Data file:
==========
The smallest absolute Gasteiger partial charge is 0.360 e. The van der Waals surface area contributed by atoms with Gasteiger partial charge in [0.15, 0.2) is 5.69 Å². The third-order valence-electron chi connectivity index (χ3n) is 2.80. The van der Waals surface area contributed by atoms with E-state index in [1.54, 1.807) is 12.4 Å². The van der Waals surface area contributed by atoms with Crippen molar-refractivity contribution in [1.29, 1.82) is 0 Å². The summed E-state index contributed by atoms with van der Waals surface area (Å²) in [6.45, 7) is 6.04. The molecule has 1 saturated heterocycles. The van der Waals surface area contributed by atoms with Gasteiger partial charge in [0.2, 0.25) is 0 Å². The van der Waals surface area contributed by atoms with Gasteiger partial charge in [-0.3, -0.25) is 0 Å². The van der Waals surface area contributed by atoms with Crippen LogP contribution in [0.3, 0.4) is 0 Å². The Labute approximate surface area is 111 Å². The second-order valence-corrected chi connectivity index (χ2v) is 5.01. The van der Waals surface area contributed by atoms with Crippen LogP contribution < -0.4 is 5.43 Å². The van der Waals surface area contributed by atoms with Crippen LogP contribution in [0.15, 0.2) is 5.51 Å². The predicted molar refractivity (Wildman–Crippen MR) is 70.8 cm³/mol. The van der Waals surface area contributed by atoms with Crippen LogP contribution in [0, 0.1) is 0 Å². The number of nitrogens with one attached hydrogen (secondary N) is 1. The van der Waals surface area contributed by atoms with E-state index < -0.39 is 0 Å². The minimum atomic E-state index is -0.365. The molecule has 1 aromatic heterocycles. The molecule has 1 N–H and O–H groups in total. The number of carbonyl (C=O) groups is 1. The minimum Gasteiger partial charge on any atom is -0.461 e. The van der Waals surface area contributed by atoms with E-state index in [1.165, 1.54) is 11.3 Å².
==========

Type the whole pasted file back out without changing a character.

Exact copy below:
The smallest absolute Gasteiger partial charge is 0.360 e. The van der Waals surface area contributed by atoms with Gasteiger partial charge in [0.15, 0.2) is 5.69 Å². The third-order valence-electron chi connectivity index (χ3n) is 2.80. The van der Waals surface area contributed by atoms with E-state index in [1.54, 1.807) is 12.4 Å². The van der Waals surface area contributed by atoms with Crippen molar-refractivity contribution in [1.29, 1.82) is 0 Å². The summed E-state index contributed by atoms with van der Waals surface area (Å²) in [6.45, 7) is 6.04. The molecule has 1 saturated heterocycles. The van der Waals surface area contributed by atoms with Gasteiger partial charge in [0.2, 0.25) is 0 Å². The van der Waals surface area contributed by atoms with Gasteiger partial charge in [-0.3, -0.25) is 0 Å². The van der Waals surface area contributed by atoms with Crippen LogP contribution in [0.3, 0.4) is 0 Å². The Labute approximate surface area is 111 Å². The second-order valence-corrected chi connectivity index (χ2v) is 5.01. The van der Waals surface area contributed by atoms with Crippen LogP contribution < -0.4 is 5.43 Å². The van der Waals surface area contributed by atoms with Crippen LogP contribution in [0.15, 0.2) is 5.51 Å². The predicted molar refractivity (Wildman–Crippen MR) is 70.8 cm³/mol. The van der Waals surface area contributed by atoms with Crippen LogP contribution in [0, 0.1) is 0 Å². The number of nitrogens with one attached hydrogen (secondary N) is 1. The van der Waals surface area contributed by atoms with E-state index < -0.39 is 0 Å². The minimum atomic E-state index is -0.365. The molecule has 1 aromatic heterocycles. The molecule has 1 N–H and O–H groups in total. The number of carbonyl (C=O) groups is 1. The minimum Gasteiger partial charge on any atom is -0.461 e. The van der Waals surface area contributed by atoms with E-state index in [1.165, 1.54) is 11.3 Å².